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The decline of cookies and the future of digital marketing

Google Chrome is set to ditch all third-party cookies used in online advertising by 2022. Cookies are small files used to store information preferences about you that stick around after you leave a website. They can be helpful for websites remembering things about you and targeting relevant ads in your direction.

On the flip side, cookies are not so helpful because they lack transparency with how much personal data and information they are collecting about you.

Google states, “We’re making explicit that once third-party cookies are phased out, we will not build alternate identifiers to track individuals as they browse across the web, nor will we use them in our products.”

In an internet without website preferences, we break down what this means for online browsing and the future of the internet.

So what actually happened to cookies?

The decline of the cookie has been in the works for some time now:

Okay, so what’s the problem with removing cookies?

Removing cookies impacts how the internet pays for itself.

There is a core value in exchange on the internet where users see relevant ads in exchange for content from publishers. Third-party cookies made advertising more relevant, enabling marketers to reach specific audiences across the web with greater precision and higher cost per thousand impressions (CPMs) for media placement.

This resulted in the proliferation of consumer data abuse, unethical practices, and a bloated media supply chain inflating prices and leading to significant advertising dollars going to waste.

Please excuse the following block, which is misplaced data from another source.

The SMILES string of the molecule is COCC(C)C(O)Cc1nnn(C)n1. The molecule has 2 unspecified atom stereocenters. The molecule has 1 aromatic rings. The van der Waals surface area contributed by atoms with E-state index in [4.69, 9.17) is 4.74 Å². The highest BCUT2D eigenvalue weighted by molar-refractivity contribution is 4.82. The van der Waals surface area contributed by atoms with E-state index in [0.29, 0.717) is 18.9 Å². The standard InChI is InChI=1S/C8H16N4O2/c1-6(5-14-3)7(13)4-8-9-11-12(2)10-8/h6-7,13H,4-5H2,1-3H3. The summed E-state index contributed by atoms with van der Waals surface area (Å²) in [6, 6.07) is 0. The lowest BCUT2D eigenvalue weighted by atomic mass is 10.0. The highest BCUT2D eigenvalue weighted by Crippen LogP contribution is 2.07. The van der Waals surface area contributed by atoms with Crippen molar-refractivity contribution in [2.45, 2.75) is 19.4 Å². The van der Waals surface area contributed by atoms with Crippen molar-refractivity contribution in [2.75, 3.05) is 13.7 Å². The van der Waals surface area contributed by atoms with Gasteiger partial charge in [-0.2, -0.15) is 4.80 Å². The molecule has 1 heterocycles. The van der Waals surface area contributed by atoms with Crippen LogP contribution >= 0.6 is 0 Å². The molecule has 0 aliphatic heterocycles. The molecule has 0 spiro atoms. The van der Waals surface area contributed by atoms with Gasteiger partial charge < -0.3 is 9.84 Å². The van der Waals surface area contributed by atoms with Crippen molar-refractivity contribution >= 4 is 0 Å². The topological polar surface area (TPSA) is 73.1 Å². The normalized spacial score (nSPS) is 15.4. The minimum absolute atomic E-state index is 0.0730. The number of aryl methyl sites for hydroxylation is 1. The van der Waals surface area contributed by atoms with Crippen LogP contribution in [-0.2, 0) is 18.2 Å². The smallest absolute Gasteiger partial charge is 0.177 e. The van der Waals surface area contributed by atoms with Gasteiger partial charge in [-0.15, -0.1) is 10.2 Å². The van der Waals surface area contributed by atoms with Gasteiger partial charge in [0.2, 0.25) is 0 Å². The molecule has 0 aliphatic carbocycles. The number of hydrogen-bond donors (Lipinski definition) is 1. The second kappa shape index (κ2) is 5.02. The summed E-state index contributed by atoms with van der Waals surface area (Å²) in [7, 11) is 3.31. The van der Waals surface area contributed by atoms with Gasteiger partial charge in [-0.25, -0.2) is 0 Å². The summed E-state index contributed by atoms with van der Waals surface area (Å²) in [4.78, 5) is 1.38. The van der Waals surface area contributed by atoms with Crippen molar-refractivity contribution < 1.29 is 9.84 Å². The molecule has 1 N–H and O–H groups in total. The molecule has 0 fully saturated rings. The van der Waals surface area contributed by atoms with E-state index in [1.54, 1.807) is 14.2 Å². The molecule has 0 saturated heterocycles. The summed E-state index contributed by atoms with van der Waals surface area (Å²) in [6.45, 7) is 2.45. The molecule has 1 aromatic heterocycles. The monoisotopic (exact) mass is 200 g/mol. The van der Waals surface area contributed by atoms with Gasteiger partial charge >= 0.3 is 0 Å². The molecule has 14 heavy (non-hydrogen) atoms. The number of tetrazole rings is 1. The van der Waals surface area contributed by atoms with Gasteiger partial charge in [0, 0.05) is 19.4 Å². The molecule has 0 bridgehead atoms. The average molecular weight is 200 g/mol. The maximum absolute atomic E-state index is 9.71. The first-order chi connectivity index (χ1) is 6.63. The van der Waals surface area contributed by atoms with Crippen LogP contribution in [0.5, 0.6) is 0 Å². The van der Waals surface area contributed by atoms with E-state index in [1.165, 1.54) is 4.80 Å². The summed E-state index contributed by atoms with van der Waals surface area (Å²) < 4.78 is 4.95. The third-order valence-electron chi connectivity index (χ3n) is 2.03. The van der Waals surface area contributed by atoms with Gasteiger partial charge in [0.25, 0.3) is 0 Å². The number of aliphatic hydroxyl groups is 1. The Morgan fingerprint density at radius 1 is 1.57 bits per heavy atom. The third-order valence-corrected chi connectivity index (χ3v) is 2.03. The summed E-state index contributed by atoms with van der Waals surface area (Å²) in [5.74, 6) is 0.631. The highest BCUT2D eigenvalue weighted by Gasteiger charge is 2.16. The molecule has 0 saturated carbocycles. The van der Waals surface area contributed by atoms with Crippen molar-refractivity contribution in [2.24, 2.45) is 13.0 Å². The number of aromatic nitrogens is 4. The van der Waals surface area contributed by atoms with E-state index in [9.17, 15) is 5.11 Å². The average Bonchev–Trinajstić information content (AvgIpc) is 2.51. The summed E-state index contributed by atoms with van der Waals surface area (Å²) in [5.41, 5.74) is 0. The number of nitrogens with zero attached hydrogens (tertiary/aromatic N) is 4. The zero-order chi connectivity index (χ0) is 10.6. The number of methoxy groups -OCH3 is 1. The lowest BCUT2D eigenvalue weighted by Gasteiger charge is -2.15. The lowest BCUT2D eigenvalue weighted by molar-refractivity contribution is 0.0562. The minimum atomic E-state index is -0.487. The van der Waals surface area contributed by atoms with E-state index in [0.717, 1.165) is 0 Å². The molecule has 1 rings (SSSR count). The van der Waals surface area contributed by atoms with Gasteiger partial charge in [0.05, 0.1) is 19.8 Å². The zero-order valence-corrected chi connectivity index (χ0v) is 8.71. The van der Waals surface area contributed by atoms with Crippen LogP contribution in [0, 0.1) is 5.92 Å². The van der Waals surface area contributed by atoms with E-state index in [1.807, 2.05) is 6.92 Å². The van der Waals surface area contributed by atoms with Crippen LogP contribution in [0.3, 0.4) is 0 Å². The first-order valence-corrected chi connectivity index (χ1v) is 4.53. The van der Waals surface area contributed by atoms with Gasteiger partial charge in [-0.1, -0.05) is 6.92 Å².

Ultimately, the industry has done a poor job of both policing itself and educating consumers. Most normal people don’t know what cookies do; they just know that they don’t like them.

How does removing cookies impact digital advertising?

As a result, many of the prevailing digital media use cases will cease to work as we currently know them to. If the effectiveness of media targeting declines, the CPM of ads also declines, squeezing publisher margins even further.

Rather than reverting back to non-targeted media dark ages, digital targeting will instead begin to accelerate even faster toward more transparent mechanisms that give consumers more control over how their media consumption data is used:

  • Audience activation and retargeting
  • Media attribution
  • Site personalization
  • Frequency capping and suppression
  • Audience insights and segmentation

What possible solutions have emerged?

We’re still in the early days of understanding where we are headed with tracking on the internet. Here are a few of the proposed methods and ways that targeting will continue in a cookieless future:

How is digital targeting going to evolve?

This will make it more difficult to get a read on overall reach and frequency against specific audiences. More and more, we will see the largest industry players consolidate and wall off their inventory and audiences as competitive advantages to be guarded rather than shared.

Companies are evolving through the use of demand-side platforms (DSP), an automated buying platform used by advertisers and agencies to purchase display, mobile, video, banner, and search ads, to name a few. Here are some examples: